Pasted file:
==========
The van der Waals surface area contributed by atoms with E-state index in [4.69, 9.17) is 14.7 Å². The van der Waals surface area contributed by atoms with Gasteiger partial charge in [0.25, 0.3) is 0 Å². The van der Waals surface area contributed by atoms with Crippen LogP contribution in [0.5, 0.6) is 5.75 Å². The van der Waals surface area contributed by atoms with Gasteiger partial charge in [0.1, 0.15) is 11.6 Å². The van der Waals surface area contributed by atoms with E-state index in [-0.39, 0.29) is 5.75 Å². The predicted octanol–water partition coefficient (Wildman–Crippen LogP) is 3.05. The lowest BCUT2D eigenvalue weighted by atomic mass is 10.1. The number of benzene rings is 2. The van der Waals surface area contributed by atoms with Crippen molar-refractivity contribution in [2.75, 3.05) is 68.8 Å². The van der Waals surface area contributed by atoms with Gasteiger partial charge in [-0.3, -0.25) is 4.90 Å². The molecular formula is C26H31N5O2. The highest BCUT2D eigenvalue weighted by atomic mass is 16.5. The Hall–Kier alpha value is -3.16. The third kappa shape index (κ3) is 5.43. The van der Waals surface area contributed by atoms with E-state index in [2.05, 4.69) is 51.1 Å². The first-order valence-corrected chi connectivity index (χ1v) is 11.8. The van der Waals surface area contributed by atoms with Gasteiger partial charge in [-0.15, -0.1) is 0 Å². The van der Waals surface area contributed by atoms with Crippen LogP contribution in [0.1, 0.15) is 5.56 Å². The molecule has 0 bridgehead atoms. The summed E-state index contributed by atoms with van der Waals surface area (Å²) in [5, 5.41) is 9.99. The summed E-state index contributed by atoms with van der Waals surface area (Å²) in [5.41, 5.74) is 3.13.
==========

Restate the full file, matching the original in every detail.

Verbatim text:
The van der Waals surface area contributed by atoms with E-state index in [4.69, 9.17) is 14.7 Å². The van der Waals surface area contributed by atoms with Gasteiger partial charge in [0.25, 0.3) is 0 Å². The van der Waals surface area contributed by atoms with Crippen LogP contribution in [0.5, 0.6) is 5.75 Å². The van der Waals surface area contributed by atoms with Gasteiger partial charge in [0.1, 0.15) is 11.6 Å². The van der Waals surface area contributed by atoms with E-state index in [-0.39, 0.29) is 5.75 Å². The predicted octanol–water partition coefficient (Wildman–Crippen LogP) is 3.05. The lowest BCUT2D eigenvalue weighted by atomic mass is 10.1. The number of benzene rings is 2. The van der Waals surface area contributed by atoms with Crippen molar-refractivity contribution in [2.75, 3.05) is 68.8 Å². The van der Waals surface area contributed by atoms with Gasteiger partial charge in [-0.3, -0.25) is 4.90 Å². The molecular formula is C26H31N5O2. The highest BCUT2D eigenvalue weighted by atomic mass is 16.5. The Hall–Kier alpha value is -3.16. The third kappa shape index (κ3) is 5.43. The van der Waals surface area contributed by atoms with E-state index in [2.05, 4.69) is 51.1 Å². The first-order valence-corrected chi connectivity index (χ1v) is 11.8. The van der Waals surface area contributed by atoms with Gasteiger partial charge in [-0.15, -0.1) is 0 Å². The van der Waals surface area contributed by atoms with Crippen LogP contribution in [0.1, 0.15) is 5.56 Å². The molecule has 0 bridgehead atoms. The summed E-state index contributed by atoms with van der Waals surface area (Å²) in [5, 5.41) is 9.99. The summed E-state index contributed by atoms with van der Waals surface area (Å²) in [5.41, 5.74) is 3.13.